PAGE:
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Robeisy Ramirez loses pro debut in shocker to Adan Gonzales

The two-time Olympic gold medalist was stunned tonight in Philadelphia.

Scott Christ is the managing editor of Bad Left Hook and has been covering boxing for SB Nation since 2006.

Robeisy Ramirez won Olympic gold medals for Cuba in 2012 and 2016, and his professional debut was one of the most highly-anticipated in recent memory. He’d signed with Top Rank, there was already talk of him someday facing Shakur Stevenson — whom Ramirez beat at Rio 2016 — and the sky figured to be the limit.

Tonight in Philadelphia, though, it all went wrong.

Unknown Adan Gonzales scored a quick flash knockdown in the opening round, and the highly-touted Ramirez just never got out of the starting blocks, losing a four-round split decision in his professional debut.

All things considered, while this won’t grab the headlines that Ruiz over Joshua did, it’s at the very least arguable that this is an even bigger upset.

Gonzales (5-2-2, 2 KO), from Denver, turned pro back in Sept. 2015 and lost his first outing, but he had no hype. He’s just a guy who took up boxing and looked to give it a go. For the last few years, he’s fought here and there — three times in 2016, twice in 2017, just once in 2018, and again in June. He was a guy who was available. He was, frankly, a safe choice for the pro debut of Ramirez (0-1).

Just a 22-year-old kid from Denver. He’d have this fight and just be the name at the bottom of Robeisy Ramirez’s BoxRec page. Instead, he’s shocked the boxing world, most of all Ramirez.

Scores were 38-37 for Ramirez, and 39-36 and 40-35 for Gonzales.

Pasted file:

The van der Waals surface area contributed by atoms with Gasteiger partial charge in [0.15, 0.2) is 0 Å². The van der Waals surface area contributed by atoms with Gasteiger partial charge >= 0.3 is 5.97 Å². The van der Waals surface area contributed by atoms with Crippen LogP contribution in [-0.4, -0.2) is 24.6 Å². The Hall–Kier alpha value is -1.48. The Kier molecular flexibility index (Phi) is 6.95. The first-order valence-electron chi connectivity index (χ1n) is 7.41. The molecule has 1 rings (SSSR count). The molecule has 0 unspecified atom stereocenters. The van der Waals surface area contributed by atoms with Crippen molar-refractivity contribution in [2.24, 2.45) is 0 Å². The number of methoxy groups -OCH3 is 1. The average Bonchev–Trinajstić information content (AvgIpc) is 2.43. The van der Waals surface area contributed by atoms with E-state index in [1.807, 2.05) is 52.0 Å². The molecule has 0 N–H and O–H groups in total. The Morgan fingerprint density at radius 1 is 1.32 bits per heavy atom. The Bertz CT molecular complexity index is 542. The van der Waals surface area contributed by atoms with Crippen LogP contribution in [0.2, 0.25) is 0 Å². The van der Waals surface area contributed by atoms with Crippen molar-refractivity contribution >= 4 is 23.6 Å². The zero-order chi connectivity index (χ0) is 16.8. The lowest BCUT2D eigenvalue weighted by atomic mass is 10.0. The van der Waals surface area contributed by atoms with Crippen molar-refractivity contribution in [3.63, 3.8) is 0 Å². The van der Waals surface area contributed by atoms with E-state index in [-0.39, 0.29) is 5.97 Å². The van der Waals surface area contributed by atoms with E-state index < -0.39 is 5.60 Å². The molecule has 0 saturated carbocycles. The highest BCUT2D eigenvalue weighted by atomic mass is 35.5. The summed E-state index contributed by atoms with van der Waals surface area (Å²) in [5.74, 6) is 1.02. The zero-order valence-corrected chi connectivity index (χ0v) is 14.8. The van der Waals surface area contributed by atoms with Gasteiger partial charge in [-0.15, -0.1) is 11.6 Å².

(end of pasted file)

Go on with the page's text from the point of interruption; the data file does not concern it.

“He’s just another man. I got in his ass, and first round, he felt it. He felt it right away,” Gonzales said after the fight. “I didn’t come to play at all. You’re gonna see some more of me here soon.”

Ramirez did no in-ring interview, leaving the squared circle in disbelief, but Crystina Poncher caught up with him backstage.

“I think I won the fight. The first round, unfortunately they called it a knockdown, I felt it was a slip,” Ramirez said through a translator. “I went down and wasn’t hurt. It was just a flash thing. I felt he was trying to use a lot of dirty tactics. He really didn’t hit me with anything significant. I feel like I won the fight.”

“I feel my punches were cleaner punches,” he added. “They were precise punches, they landed cleanly. I feel like they got it wrong.”

Asked about moving forward with his career, Ramirez said, “We’ll just have to go back to the drawing board, work harder, and make a better show of it next time.”

Ramirez, frankly, fought with an overconfidence that completely betrayed him. In some ways, you could argue this resembled the second pro fight of Vasiliy Lomachenko, where Loma lost to Orlando Salido.

But Orlando Salido won world titles and was a really good, crafty, dirty, hard-nosed veteran fighter. Meaning no disrespect to Adan Gonzales — in fact, all respect to him, he came to win and did it — he’s not Orlando Salido.

It’s also worth noting that this fight was changed during the week from a six-rounder to a four-rounder, and that certainly didn’t help Ramirez.

As for the knockdown, it was clean. It wasn’t a huge shot, but it was a clean knockdown and should have been scored as such. Ramirez just lost this fight. He screwed up and laid an egg in his pro debut.

We’ll see if he comes back from this. We know the talent is in there, but some guys just don’t really adjust from amateur to pro.

If Ramirez flops, he’ll be one of the great busts in history, and this is certainly not a good start.

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